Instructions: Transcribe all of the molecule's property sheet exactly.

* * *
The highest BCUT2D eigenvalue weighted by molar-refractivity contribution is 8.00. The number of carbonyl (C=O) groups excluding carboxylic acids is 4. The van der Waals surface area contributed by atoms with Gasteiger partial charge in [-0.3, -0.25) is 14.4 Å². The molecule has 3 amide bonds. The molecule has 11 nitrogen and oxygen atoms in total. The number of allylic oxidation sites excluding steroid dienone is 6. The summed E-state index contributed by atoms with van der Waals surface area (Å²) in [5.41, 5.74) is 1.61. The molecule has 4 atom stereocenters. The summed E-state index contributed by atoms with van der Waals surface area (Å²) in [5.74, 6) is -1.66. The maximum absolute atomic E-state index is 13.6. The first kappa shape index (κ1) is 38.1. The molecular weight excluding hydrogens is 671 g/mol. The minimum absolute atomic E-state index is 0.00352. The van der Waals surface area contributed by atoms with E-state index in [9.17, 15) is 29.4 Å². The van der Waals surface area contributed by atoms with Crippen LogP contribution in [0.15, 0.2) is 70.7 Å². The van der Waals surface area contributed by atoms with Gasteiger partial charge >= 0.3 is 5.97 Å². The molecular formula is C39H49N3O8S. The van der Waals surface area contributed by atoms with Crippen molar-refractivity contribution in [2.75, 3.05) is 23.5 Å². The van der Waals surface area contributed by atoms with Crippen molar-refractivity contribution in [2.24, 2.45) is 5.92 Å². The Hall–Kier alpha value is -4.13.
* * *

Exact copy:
The highest BCUT2D eigenvalue weighted by molar-refractivity contribution is 8.00. The number of carbonyl (C=O) groups excluding carboxylic acids is 4. The van der Waals surface area contributed by atoms with Gasteiger partial charge in [-0.3, -0.25) is 14.4 Å². The molecule has 3 amide bonds. The molecule has 11 nitrogen and oxygen atoms in total. The number of allylic oxidation sites excluding steroid dienone is 6. The summed E-state index contributed by atoms with van der Waals surface area (Å²) in [5.41, 5.74) is 1.61. The molecule has 4 atom stereocenters. The summed E-state index contributed by atoms with van der Waals surface area (Å²) in [5.74, 6) is -1.66. The maximum absolute atomic E-state index is 13.6. The first kappa shape index (κ1) is 38.1. The molecular weight excluding hydrogens is 671 g/mol. The minimum absolute atomic E-state index is 0.00352. The van der Waals surface area contributed by atoms with E-state index in [9.17, 15) is 29.4 Å². The van der Waals surface area contributed by atoms with Crippen LogP contribution in [0.15, 0.2) is 70.7 Å². The van der Waals surface area contributed by atoms with Gasteiger partial charge >= 0.3 is 5.97 Å². The molecular formula is C39H49N3O8S. The van der Waals surface area contributed by atoms with Crippen molar-refractivity contribution in [2.75, 3.05) is 23.5 Å². The van der Waals surface area contributed by atoms with Crippen molar-refractivity contribution in [2.24, 2.45) is 5.92 Å². The Hall–Kier alpha value is -4.13.